API

Locust class

class Locust

Represents a “user” which is to be hatched and attack the system that is to be load tested.

The behaviour of this user is defined by the task_set attribute, which should point to a TaskSet class.

This class should usually be subclassed by a class that defines some kind of client. For example when load testing an HTTP system, you probably want to use the HttpLocust class.

max_wait = 1000

Maximum waiting time between the execution of locust tasks

min_wait = 1000

Minimum waiting time between the execution of locust tasks

task_set = None

TaskSet class that defines the execution behaviour of this locust

weight = 10

Probability of locust being chosen. The higher the weight, the greater is the chance of it being chosen.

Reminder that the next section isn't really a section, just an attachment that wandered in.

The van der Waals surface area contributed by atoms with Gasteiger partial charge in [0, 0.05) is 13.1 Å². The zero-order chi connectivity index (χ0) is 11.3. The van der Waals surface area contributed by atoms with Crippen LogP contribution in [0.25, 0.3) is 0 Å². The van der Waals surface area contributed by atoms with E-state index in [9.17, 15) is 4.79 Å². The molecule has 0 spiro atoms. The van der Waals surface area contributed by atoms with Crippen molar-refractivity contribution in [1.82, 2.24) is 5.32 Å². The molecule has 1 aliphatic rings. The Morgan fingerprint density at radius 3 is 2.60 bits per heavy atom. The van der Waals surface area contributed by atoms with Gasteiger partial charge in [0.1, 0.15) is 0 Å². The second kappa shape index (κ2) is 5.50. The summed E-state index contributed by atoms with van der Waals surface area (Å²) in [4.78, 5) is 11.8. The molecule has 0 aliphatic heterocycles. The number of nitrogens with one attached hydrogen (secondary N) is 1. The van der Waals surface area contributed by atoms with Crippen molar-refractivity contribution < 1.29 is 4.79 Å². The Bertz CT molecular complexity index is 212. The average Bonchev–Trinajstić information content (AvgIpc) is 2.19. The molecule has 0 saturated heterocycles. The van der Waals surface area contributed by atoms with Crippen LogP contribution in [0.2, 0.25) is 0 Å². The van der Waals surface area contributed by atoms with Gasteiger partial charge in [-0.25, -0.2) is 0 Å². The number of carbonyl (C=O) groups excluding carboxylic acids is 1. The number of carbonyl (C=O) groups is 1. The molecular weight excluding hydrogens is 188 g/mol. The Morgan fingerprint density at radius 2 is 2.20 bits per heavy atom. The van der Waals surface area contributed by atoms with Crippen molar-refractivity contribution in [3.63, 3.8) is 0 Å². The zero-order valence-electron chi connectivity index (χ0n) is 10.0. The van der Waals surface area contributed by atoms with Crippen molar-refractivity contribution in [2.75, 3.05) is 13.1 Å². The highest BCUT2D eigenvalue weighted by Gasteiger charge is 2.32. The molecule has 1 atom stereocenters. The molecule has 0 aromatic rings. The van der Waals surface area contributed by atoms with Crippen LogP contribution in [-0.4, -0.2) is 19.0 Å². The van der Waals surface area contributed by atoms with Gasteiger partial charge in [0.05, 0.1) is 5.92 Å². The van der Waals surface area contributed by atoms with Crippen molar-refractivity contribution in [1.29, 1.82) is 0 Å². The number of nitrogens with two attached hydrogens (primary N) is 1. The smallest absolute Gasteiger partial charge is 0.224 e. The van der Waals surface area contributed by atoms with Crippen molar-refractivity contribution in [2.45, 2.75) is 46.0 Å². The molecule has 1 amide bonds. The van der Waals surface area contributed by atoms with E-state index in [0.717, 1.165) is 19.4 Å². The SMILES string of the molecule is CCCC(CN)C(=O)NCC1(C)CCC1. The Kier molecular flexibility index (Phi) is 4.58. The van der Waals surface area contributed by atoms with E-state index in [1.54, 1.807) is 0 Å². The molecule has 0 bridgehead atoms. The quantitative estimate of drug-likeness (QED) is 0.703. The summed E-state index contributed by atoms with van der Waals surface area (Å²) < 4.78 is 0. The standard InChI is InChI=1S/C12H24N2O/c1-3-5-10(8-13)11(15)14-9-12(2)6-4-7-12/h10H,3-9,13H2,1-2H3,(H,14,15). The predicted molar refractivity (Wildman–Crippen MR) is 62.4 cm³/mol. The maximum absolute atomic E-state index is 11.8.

HttpLocust class

class HttpLocust

Represents an HTTP “user” which is to be hatched and attack the system that is to be load tested.

The behaviour of this user is defined by the task_set attribute, which should point to a TaskSet class.

This class creates a client attribute on instantiation which is an HTTP client with support for keeping a user session between requests.

client = None

Instance of HttpSession that is created upon instantiation of Locust. The client support cookies, and therefore keeps the session between HTTP requests.

TaskSet class

class TaskSet(parent)

Class defining a set of tasks that a Locust user will execute.

When a TaskSet starts running, it will pick a task from the tasks attribute, execute it, call it’s wait function which will sleep a random number between min_wait and max_wait milliseconds. It will then schedule another task for execution and so on.

TaskSets can be nested, which means that a TaskSet’s tasks attribute can contain another TaskSet. If the nested TaskSet it scheduled to be executed, it will be instantiated and called from the current executing TaskSet. Execution in the currently running TaskSet will then be handed over to the nested TaskSet which will continue to run until it throws an InterruptTaskSet exception, which is done when TaskSet.interrupt() is called. (execution will then continue in the first TaskSet).